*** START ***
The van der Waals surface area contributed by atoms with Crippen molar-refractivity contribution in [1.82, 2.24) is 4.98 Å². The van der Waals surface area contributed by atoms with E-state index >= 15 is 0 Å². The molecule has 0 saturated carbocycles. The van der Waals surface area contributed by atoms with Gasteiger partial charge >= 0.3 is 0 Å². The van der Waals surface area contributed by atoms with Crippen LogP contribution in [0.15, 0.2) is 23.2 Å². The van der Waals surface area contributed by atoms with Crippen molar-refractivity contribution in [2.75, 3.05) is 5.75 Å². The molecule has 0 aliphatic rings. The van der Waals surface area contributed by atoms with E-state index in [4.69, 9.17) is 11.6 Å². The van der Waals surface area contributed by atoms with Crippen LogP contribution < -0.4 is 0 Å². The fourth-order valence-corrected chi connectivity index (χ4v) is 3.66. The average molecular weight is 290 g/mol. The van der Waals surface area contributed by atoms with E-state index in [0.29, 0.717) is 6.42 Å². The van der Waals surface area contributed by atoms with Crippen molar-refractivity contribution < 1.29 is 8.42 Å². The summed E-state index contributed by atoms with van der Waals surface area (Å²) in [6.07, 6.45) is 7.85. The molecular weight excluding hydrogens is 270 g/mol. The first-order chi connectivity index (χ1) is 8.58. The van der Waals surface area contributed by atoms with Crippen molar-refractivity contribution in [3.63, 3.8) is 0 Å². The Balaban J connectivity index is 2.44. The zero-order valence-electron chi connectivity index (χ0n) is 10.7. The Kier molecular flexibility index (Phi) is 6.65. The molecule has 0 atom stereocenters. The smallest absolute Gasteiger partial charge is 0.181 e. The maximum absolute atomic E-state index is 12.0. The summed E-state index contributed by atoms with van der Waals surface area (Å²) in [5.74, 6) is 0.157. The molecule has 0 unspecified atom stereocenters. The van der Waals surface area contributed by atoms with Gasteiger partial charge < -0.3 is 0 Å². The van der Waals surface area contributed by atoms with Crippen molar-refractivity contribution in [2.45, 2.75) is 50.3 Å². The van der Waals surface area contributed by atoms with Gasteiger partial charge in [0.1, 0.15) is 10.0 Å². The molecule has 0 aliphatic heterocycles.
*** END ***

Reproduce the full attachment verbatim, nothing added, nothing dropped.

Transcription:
The van der Waals surface area contributed by atoms with Crippen molar-refractivity contribution in [1.82, 2.24) is 4.98 Å². The van der Waals surface area contributed by atoms with E-state index >= 15 is 0 Å². The molecule has 0 saturated carbocycles. The van der Waals surface area contributed by atoms with Gasteiger partial charge >= 0.3 is 0 Å². The van der Waals surface area contributed by atoms with Crippen LogP contribution in [0.15, 0.2) is 23.2 Å². The van der Waals surface area contributed by atoms with Crippen molar-refractivity contribution in [2.75, 3.05) is 5.75 Å². The molecule has 0 aliphatic rings. The van der Waals surface area contributed by atoms with E-state index in [4.69, 9.17) is 11.6 Å². The van der Waals surface area contributed by atoms with Crippen LogP contribution < -0.4 is 0 Å². The fourth-order valence-corrected chi connectivity index (χ4v) is 3.66. The average molecular weight is 290 g/mol. The van der Waals surface area contributed by atoms with E-state index in [0.29, 0.717) is 6.42 Å². The van der Waals surface area contributed by atoms with Crippen molar-refractivity contribution < 1.29 is 8.42 Å². The summed E-state index contributed by atoms with van der Waals surface area (Å²) in [6.07, 6.45) is 7.85. The molecular weight excluding hydrogens is 270 g/mol. The first-order chi connectivity index (χ1) is 8.58. The van der Waals surface area contributed by atoms with Crippen molar-refractivity contribution in [3.63, 3.8) is 0 Å². The Balaban J connectivity index is 2.44. The zero-order valence-electron chi connectivity index (χ0n) is 10.7. The Kier molecular flexibility index (Phi) is 6.65. The molecule has 0 atom stereocenters. The smallest absolute Gasteiger partial charge is 0.181 e. The maximum absolute atomic E-state index is 12.0. The summed E-state index contributed by atoms with van der Waals surface area (Å²) in [5.74, 6) is 0.157. The molecule has 0 unspecified atom stereocenters. The van der Waals surface area contributed by atoms with Gasteiger partial charge < -0.3 is 0 Å². The van der Waals surface area contributed by atoms with Crippen molar-refractivity contribution in [2.45, 2.75) is 50.3 Å². The van der Waals surface area contributed by atoms with Gasteiger partial charge in [0.1, 0.15) is 10.0 Å². The molecule has 0 aliphatic heterocycles.